Puke Ariki also holds Plymouth Company records (which we knew), and original manifests for the first six emigrant ships to new Plymouth, which was a revelation. Not one but three copies of the William Bryan manifest came into view, the top copy signed by Henry Weekes and Alexander McLean. Also present was a summary of passenger statistics signed and dated by Weekes and George Cutfield, Principal Company Agent and leader of the expedition. Kathryn Mercer, Information Services Officer at Puke Ariki, took a look at the manifests for us and reported her initial findings:
The three manifests are recorded on printed forms on heavy cream trimmed laid paper. They are designed to be viewed in landscape format. Opened out, they measure 16 1/2 inches by 26 1/8 inches. They were designed to be folded in half, width-wise, like a booklet. The printed text is in black. Much of each page is taken up by tables, outlines ruled in red (now brownish), with blue lines for listing the passengers, which is done in black (now brownish) handwriting.
Two of the copies are in quite good condition, but one has come apart down the main fold and is a darker cream colour. Some repairs have been done using butterfly tape circa 1980s. One was folded in half five times, small enough to fit in a pocket, and is browned around the outer folds.
The hand that tabulated names, occupations and ages is probably that of a clerk in Plymouth. But there is a difference between the handwritten documents and the published lists of emigrant names familiar to us from books and websites. Those who transcribed the William Bryan manifest for centennial celebrations in 1940 must have alphabetised each list, because what we are looking at is the numbering 1-45 of embarkation orders, and Edwin Harris is #43. It seems that Edwin’s decision to emigrate was made late in the piece and the cabin, with room for only half a dozen emigrants, was probably full.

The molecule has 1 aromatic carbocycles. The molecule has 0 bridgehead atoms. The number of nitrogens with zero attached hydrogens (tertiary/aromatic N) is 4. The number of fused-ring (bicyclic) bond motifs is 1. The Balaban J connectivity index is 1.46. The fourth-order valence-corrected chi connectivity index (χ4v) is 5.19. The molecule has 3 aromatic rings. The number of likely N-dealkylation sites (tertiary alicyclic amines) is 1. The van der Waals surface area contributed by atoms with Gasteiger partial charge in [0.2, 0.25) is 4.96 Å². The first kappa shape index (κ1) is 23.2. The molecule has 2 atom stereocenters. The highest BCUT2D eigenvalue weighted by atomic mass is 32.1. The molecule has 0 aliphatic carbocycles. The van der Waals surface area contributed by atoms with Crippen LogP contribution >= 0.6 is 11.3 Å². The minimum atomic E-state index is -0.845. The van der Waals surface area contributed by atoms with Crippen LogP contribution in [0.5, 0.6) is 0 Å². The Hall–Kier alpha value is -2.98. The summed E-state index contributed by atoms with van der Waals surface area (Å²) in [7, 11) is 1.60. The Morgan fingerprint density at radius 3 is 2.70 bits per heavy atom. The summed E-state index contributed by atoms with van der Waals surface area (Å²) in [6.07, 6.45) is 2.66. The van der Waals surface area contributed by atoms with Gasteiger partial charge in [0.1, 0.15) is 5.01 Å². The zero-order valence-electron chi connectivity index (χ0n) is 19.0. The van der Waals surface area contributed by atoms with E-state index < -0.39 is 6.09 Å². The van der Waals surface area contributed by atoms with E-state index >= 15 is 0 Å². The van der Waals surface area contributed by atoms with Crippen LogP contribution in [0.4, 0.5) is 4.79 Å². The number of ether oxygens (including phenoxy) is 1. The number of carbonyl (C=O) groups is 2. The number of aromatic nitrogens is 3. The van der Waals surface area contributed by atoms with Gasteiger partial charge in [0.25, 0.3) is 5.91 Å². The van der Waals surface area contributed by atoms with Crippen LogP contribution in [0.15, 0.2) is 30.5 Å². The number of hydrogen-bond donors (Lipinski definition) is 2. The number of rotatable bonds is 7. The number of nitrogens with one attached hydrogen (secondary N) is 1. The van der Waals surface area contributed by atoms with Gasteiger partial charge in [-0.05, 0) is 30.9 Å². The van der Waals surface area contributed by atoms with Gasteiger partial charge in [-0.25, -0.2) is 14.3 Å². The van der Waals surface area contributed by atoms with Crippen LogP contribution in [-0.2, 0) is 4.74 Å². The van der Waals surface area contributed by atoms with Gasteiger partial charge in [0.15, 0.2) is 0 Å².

There is a squiggle after Edwin’s occupation. With some squinting and by consulting the other copies, we can see that what the clerk wrote was actually ‘Painter &c.’ The old abbreviation for ‘etcetera’ was omitted by the 1940 transcribers, replicating the clerk’s elision of whatever else Edwin had listed (surveyor? draughtsman? civil engineer?) and the column was too narrow for anything but that &c. Only the painter Edwin Harris stepped into the record being confirmed on the beachfront in New Plymouth 5 May 1841 ahead of the William Bryan’s departure for England. But it was the &c (surveying, draughtsmanship) to which Edwin would turn when it came to the immediate problem of feeding his family in the new world. Hobson proved unreachable in Auckland. In June 1841 surveyor Frederick Carrington, laying out the township that would become New Plymouth, took Edwin on at two pounds a week.
Lead writer: Michele Leggott
Research support: Makyla Curtis, Betty Davis, Kathryn Mercer, Brianna Vincent